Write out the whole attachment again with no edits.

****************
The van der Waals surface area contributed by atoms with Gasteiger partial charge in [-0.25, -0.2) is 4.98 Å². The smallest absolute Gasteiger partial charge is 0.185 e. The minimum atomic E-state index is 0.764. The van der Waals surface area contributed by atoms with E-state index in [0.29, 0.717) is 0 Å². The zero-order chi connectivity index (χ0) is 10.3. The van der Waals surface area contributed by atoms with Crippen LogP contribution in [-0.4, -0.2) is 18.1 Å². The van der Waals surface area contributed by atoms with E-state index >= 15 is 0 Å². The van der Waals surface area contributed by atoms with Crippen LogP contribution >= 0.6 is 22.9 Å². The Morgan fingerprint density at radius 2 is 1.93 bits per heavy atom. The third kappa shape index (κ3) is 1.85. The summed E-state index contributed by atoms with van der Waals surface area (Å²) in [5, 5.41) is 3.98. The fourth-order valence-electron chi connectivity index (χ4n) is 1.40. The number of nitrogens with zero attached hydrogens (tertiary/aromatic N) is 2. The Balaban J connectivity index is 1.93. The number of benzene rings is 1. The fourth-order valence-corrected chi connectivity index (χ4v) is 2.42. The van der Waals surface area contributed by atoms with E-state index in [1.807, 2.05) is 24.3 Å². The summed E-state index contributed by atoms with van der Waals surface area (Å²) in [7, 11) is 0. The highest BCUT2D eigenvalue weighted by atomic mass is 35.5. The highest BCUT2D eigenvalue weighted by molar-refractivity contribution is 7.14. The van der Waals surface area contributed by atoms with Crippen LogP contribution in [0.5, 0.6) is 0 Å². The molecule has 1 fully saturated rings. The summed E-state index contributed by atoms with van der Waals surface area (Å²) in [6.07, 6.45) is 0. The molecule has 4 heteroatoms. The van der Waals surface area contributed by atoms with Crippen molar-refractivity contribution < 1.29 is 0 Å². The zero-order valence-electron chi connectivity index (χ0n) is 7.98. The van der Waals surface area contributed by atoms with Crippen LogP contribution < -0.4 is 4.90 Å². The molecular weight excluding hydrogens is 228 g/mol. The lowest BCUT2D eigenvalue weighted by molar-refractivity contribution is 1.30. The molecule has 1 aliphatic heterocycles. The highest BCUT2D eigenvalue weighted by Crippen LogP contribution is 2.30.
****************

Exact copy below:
The van der Waals surface area contributed by atoms with Gasteiger partial charge in [-0.25, -0.2) is 4.98 Å². The smallest absolute Gasteiger partial charge is 0.185 e. The minimum atomic E-state index is 0.764. The van der Waals surface area contributed by atoms with E-state index in [0.29, 0.717) is 0 Å². The zero-order chi connectivity index (χ0) is 10.3. The van der Waals surface area contributed by atoms with Crippen LogP contribution in [-0.4, -0.2) is 18.1 Å². The van der Waals surface area contributed by atoms with E-state index >= 15 is 0 Å². The van der Waals surface area contributed by atoms with Crippen LogP contribution >= 0.6 is 22.9 Å². The Morgan fingerprint density at radius 2 is 1.93 bits per heavy atom. The third kappa shape index (κ3) is 1.85. The summed E-state index contributed by atoms with van der Waals surface area (Å²) in [5, 5.41) is 3.98. The fourth-order valence-electron chi connectivity index (χ4n) is 1.40. The number of nitrogens with zero attached hydrogens (tertiary/aromatic N) is 2. The Balaban J connectivity index is 1.93. The number of benzene rings is 1. The fourth-order valence-corrected chi connectivity index (χ4v) is 2.42. The van der Waals surface area contributed by atoms with E-state index in [1.807, 2.05) is 24.3 Å². The summed E-state index contributed by atoms with van der Waals surface area (Å²) in [7, 11) is 0. The highest BCUT2D eigenvalue weighted by atomic mass is 35.5. The highest BCUT2D eigenvalue weighted by molar-refractivity contribution is 7.14. The van der Waals surface area contributed by atoms with Crippen LogP contribution in [0.5, 0.6) is 0 Å². The molecule has 1 fully saturated rings. The summed E-state index contributed by atoms with van der Waals surface area (Å²) in [6.07, 6.45) is 0. The molecule has 4 heteroatoms. The van der Waals surface area contributed by atoms with Crippen molar-refractivity contribution < 1.29 is 0 Å². The zero-order valence-electron chi connectivity index (χ0n) is 7.98. The van der Waals surface area contributed by atoms with Crippen LogP contribution < -0.4 is 4.90 Å². The molecular weight excluding hydrogens is 228 g/mol. The lowest BCUT2D eigenvalue weighted by molar-refractivity contribution is 1.30. The molecule has 1 aliphatic heterocycles. The highest BCUT2D eigenvalue weighted by Crippen LogP contribution is 2.30.